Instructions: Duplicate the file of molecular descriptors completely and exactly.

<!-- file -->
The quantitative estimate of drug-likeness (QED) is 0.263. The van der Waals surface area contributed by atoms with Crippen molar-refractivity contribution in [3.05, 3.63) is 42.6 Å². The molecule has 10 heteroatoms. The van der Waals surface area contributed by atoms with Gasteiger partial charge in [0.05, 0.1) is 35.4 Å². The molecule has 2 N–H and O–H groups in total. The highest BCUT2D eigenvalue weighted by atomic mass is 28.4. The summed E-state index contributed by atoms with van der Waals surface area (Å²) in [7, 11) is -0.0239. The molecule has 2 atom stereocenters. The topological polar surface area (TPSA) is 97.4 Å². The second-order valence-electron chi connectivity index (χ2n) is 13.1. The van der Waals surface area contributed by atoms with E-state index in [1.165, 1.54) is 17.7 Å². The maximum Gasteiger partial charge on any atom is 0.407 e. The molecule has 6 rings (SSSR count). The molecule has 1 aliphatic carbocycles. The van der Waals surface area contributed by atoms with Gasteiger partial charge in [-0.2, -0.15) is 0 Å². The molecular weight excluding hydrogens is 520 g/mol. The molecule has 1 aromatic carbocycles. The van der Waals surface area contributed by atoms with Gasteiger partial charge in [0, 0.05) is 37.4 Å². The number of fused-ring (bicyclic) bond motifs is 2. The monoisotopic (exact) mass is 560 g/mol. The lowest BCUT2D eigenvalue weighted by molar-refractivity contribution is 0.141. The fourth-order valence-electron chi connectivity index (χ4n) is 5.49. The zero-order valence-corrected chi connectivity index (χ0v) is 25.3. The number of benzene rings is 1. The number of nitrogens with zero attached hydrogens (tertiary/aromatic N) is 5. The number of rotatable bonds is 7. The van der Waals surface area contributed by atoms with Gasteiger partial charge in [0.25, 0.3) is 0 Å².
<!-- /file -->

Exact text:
The quantitative estimate of drug-likeness (QED) is 0.263. The van der Waals surface area contributed by atoms with Crippen molar-refractivity contribution in [3.05, 3.63) is 42.6 Å². The molecule has 10 heteroatoms. The van der Waals surface area contributed by atoms with Gasteiger partial charge in [0.05, 0.1) is 35.4 Å². The molecule has 2 N–H and O–H groups in total. The highest BCUT2D eigenvalue weighted by atomic mass is 28.4. The summed E-state index contributed by atoms with van der Waals surface area (Å²) in [7, 11) is -0.0239. The molecule has 2 atom stereocenters. The topological polar surface area (TPSA) is 97.4 Å². The second-order valence-electron chi connectivity index (χ2n) is 13.1. The van der Waals surface area contributed by atoms with E-state index in [1.165, 1.54) is 17.7 Å². The maximum Gasteiger partial charge on any atom is 0.407 e. The molecule has 6 rings (SSSR count). The molecule has 1 aliphatic carbocycles. The van der Waals surface area contributed by atoms with Gasteiger partial charge in [-0.2, -0.15) is 0 Å². The molecular weight excluding hydrogens is 520 g/mol. The molecule has 1 aromatic carbocycles. The van der Waals surface area contributed by atoms with Gasteiger partial charge in [0, 0.05) is 37.4 Å². The number of fused-ring (bicyclic) bond motifs is 2. The monoisotopic (exact) mass is 560 g/mol. The lowest BCUT2D eigenvalue weighted by molar-refractivity contribution is 0.141. The fourth-order valence-electron chi connectivity index (χ4n) is 5.49. The zero-order valence-corrected chi connectivity index (χ0v) is 25.3. The number of benzene rings is 1. The number of nitrogens with zero attached hydrogens (tertiary/aromatic N) is 5. The number of rotatable bonds is 7. The van der Waals surface area contributed by atoms with Gasteiger partial charge in [0.25, 0.3) is 0 Å².